I stayed at the only backpackers-type available accommodation in the city, Datong Youth Hostel (大同青年旅社). Located at Huayan Street, it was pretty accessible to city sights such as the Huayan Monastery and Nine-Dragon Screen temple. The dormitory price was ok, no complains about the bed but my only criticism was that the bathroom smelled which seems to be a common problem on all hostels in China, (though it might differ which room you stay because there was no bad smell at all on the second room that I transferred to), and their staff, though helpful, could be quite awkward sometimes due to only Basic speaking ability of the English language. Wi-Fi was good but the location of the hostel was pretty weird, it being located on the third floor of a building underneath a children’s clothing store didn’t make sense to me.  The tours they offer is not necessarily a tour but just a taxi service (a same service I also availed at my hostel in Pingyao), which would be cheaper as you wouldn’t be required to have a tour guide. Anyway, I would recommend the place but I hope they make some improvements :)

仿古街(步行街)中段路西 (大同, 037006)
Fang gu jie (bu xing jie) Zhongduan lu xi (Datong, 037006)
Fang gu street, Zhongduan West Road, Datong, 037006
Phone: +863522427766
Email: 1161189938@qq.com

How to go to Datong from Beijing:
You may opt to take the train that will take six hours of travel...
Or do what I did and take the bus
Head off to Liuliqiao station and bus a ticket for 133 ¥ one way, it will take you to Xinnan station of Datong and travel time is more or less five hours.

datong street
the very lively atmosphere of Datong on weekends

Day 1: Datong
City Tour

Day 2: Datong
Yungang Grottoes

Hanging Monastery

Day 3: Pingyao
City Tour

Day 4: Pingyao
City Tour and Attractions

Day 5: Pingyao

Day 6: Xi'An
City Tour

Day 7: Xi'An
Yangling Mausoleum

Day 8: Xi'An
Terracotta Army

Day 9: Beijing
Qianmen Street/798 Art District

Day 10: Beijing

Forbidden City

Day 11: Beijing
Summer Palace

Day 12: Beijing
Great Wall

Railway Train Experience
Standing, Hard Seats, Sleepers

12 Day Trip
Itinerary & Budget

More of China here


  1. i just want to visit Great walls what airline to book and what is the nearest airport, how did u get ur visa

  2. Yes, those buildings remind of Japan, because Japan was influenced by China during the Tang dynasty (618 – 907 AD) and has preserved most features of Tang, but architecture in China itself has continue to evolve and almost eveything traditional we see in today's China is that of Ming (1368 — 1644 AD) and Qing (1644-1911) dynasties. But those particular buildings were built in the Tang dynasty style, so that is why they remind of Japan.

    1. Hi

      I came across your blog because I have always wanted to visit Asia (specifically China, Korea, and Japan) because of my interest in East Asian buildings.

      As the poster above mentioned, the reason why you thought those buildings looked like Japan was because Datong is trying to go Classical Chinese with the architecture. In other words, they are trying to go pre-Yuan Dynasty style buildings. The Tang Dynasty was among the most powerful nation at the time and Japan sent multiple missions to try to emulate the Chinese. This continued on even in later dynasties such as the Song Dynasty when newer Chinese building methods also made its way into Japan.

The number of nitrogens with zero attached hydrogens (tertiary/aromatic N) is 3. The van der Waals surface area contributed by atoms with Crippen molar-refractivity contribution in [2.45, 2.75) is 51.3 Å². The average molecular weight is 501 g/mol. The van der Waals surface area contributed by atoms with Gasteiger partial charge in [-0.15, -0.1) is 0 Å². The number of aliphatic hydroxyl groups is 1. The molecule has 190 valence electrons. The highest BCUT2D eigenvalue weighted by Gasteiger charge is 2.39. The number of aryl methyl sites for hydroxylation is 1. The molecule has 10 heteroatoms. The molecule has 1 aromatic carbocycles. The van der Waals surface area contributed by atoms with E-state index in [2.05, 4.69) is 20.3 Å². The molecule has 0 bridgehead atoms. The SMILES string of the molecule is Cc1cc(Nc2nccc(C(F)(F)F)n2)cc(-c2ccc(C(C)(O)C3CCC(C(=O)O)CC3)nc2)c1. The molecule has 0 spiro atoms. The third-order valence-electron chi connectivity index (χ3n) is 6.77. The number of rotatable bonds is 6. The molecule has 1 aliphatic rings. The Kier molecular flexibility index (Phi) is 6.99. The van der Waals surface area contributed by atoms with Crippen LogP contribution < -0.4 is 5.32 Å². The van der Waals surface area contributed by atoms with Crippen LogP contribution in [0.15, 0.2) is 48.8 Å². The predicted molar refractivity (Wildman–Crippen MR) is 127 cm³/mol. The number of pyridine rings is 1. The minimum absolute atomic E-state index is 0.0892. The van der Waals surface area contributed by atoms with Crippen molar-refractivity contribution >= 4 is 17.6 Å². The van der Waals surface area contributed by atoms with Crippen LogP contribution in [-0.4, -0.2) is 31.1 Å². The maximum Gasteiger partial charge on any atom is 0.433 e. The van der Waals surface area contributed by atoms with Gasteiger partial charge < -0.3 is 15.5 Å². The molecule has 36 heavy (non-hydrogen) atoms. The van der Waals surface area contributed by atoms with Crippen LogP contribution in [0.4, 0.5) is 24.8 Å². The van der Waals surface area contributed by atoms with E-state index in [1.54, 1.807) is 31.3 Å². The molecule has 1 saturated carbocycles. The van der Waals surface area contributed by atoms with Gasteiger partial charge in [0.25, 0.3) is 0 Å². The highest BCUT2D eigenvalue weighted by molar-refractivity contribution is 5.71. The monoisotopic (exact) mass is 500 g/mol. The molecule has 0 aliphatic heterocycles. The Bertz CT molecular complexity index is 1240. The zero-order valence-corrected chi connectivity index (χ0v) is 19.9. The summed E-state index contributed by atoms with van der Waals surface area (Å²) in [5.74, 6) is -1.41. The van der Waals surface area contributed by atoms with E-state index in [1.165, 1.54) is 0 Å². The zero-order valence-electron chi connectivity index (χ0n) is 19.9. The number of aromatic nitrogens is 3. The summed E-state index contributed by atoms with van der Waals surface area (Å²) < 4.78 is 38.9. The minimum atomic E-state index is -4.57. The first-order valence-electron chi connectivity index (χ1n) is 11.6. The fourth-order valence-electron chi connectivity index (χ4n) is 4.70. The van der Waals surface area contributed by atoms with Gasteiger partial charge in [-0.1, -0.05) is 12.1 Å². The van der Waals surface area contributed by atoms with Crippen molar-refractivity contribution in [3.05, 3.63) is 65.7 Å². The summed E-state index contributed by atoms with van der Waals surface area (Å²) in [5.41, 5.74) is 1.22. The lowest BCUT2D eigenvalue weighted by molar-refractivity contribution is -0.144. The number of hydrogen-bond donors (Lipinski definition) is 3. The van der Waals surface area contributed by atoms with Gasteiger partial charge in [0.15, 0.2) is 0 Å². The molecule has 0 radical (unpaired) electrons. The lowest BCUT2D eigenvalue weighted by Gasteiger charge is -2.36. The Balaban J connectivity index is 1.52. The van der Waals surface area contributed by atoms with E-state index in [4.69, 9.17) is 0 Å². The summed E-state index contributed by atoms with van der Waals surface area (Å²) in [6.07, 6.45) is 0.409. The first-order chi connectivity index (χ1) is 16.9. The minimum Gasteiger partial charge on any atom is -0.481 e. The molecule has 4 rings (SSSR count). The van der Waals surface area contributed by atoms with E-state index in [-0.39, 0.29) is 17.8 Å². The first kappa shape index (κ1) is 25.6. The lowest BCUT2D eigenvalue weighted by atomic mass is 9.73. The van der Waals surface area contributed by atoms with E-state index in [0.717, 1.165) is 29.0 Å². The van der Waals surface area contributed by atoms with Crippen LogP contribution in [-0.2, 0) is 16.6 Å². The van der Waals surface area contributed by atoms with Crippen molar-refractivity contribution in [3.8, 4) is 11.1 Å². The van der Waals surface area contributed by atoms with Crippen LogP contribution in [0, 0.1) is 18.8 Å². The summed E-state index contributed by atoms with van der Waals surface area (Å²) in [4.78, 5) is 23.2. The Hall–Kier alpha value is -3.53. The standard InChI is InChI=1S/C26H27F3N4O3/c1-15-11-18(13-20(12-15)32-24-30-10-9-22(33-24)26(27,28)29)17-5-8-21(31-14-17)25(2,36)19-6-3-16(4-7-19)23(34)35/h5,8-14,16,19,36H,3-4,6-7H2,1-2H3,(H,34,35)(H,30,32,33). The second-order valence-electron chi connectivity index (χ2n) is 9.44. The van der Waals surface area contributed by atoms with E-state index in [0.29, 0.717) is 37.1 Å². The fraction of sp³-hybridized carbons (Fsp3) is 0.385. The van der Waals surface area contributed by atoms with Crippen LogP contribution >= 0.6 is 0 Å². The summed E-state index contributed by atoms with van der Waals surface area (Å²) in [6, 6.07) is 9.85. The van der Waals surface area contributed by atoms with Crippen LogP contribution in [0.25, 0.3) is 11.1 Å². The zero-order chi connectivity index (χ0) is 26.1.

I find it sad that there are some that automatically see "Japan" whenever they see Chinese building done in the classical style. Especially since the Japanese learned the building style from the Chinese Dynasties to begin with. People living during those times that visit Japan will instead say that these buildings remind them of Tang (or Song) etc depending on the current Chinese Dynasty.

      The second sad thing; some of the newer buildings in Datong I don't know how authentic they are. At the very least for someone who study these ancient buildings, I see that real surviving Tang Dynasty and Song Dynasty buildings look way nicer than this. Problem is, they are not building according to rules, instead they build with modern techniques. If they have true carpenters who built according to ancient rules through ancient proportions and calculations, the buildings will look very nice. Thankfully there are such gems in Datong still. The Huayan and Shanhua Monastery (which I believe you didn't go in) have some buildings surviving from the Jin Dynasty (which is a Pre-Yuan era).

    2. Hello Anon 10:31 AM, it's great to hear your interesting insights on this. I have to admit that I am someone who has little interest in history, so I didn't read up before going to China and even before writing this post. For travelers like me who are sometimes in a rush to do research, it would be the best to get a guide like you and anon 4:53PM who are obviously more knowledgeable on this aspect. I have written this five years ago, so what I have written before may not be what I think about these places now. There is also very few information about Datong on online guides and so it was almost automatic for me then to just see nearby places, given that I was very intimated of China. If I would have the chance to go back again, I will try to visit more authentic sites.